The "main" Church of the Incarnation is a traditional neo-Gothic space in a cruciform layout. The chancel is home to the high altar (which remains fixed against the east wall); the organ is on the south side, the organ gallery directly across from it on the north side. There are three rows of choir stalls on each side, elevated in the back. The north transept faces the crossing, while the south transept is home to a chapel dedicated to the Good Shepherd and featuring a window of that subject from the former building. This window is artificially lit from the back.
This parish has changed substantially over the years, having gone from a small parish on the fringe of the city of Dallas to a vibrant, growing parish in the heart of the Uptown neighborhood. The parish is in the middle of a $25-million capital campaign effectively to double the size of their campus. Literature on the campaign was available at every entrance and in every hallway throughout the campus. This is easily one of the most diverse Episcopal parishes I have ever seen. The traditional services are incredibly popular with the young 20-something crowd as well as the older generation. The sheer number of worshippers necessitates seven (yes, seven!) worship services each Sunday, all of which include the eucharist.
The Uptown area is one of the most trendy areas of Dallas. This means that the church draws a wide range of people from the area. There are shops and restaurants galore all within a couple of blocks. I would imagine this makes Sunday brunch very easy for those who attend in the morning.
The celebrant was the Revd Joe Hermerding, assistant rector. He was assisted by an unnamed thurifer and a verger. The choir was not that of the Church of the Incarnation as it would normally be, but the visiting choir of the Episcopal Cathedral of St Matthew under the direction of Michie Akin. This choir was small enough that they used only the choir stalls on the north side of the chancel. Scott Dettra, the organist/choirmaster of Incarnation, was the accompanist.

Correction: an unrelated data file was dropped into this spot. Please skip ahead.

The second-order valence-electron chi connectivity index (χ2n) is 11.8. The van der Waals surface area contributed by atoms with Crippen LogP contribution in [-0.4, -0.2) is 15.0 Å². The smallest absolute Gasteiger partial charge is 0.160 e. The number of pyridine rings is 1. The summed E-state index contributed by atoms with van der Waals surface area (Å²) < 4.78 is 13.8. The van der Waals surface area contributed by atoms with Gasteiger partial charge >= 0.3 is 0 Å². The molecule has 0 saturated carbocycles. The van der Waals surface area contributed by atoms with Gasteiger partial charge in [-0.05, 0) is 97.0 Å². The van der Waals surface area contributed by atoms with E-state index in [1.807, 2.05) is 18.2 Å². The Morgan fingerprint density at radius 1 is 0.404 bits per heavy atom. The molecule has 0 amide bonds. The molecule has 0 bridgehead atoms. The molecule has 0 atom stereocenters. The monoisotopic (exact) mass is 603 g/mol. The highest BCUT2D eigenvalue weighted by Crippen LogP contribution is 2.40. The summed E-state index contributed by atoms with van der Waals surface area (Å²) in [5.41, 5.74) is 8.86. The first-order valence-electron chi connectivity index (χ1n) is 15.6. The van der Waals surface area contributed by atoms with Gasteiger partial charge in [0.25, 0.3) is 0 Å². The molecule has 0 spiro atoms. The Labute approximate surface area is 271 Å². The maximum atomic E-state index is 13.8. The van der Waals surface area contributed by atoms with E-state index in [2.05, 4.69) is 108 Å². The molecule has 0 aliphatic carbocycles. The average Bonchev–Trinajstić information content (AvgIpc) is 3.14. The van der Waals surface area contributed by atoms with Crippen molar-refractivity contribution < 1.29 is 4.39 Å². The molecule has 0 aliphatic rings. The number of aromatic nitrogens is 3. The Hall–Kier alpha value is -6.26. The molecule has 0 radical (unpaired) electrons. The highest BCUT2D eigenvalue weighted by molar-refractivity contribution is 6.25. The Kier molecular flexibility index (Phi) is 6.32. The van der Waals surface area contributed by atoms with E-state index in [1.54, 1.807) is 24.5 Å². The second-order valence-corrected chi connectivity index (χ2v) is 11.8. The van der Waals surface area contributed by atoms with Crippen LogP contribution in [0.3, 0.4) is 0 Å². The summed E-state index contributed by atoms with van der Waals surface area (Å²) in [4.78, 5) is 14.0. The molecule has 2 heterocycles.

What was the name of the service?Solemn Choral Evensong with Spoken Holy Communion
How full was the building?
There were about 50 people present, most of whom were spread out over the front two-thirds of the nave.
Did anyone welcome you personally?
An usher warmly greeted me at the door and handed me a leaflet.
Was your pew comfortable?
The pews are as comfortable as one can expect for solid wood pews without cushions. They are built on a fairly large scale. The Orthodox Mutt is on the tall side, so it was greatly appreciated.
How would you describe the pre-service atmosphere?
The mood was very quiet and meditative. Pew torches were placed every few pews and the lights were very dim. A few minutes before the service started, the organ began playing a quiet voluntary, the end of which was improvised to provide adequate time for the entrance procession. There was no pause until the choir was in place in the stalls.
What were the exact opening words of the service?
"Welcome to the Church of the Incarnation and to this service of Choral Evensong."
What books did the congregation use during the service?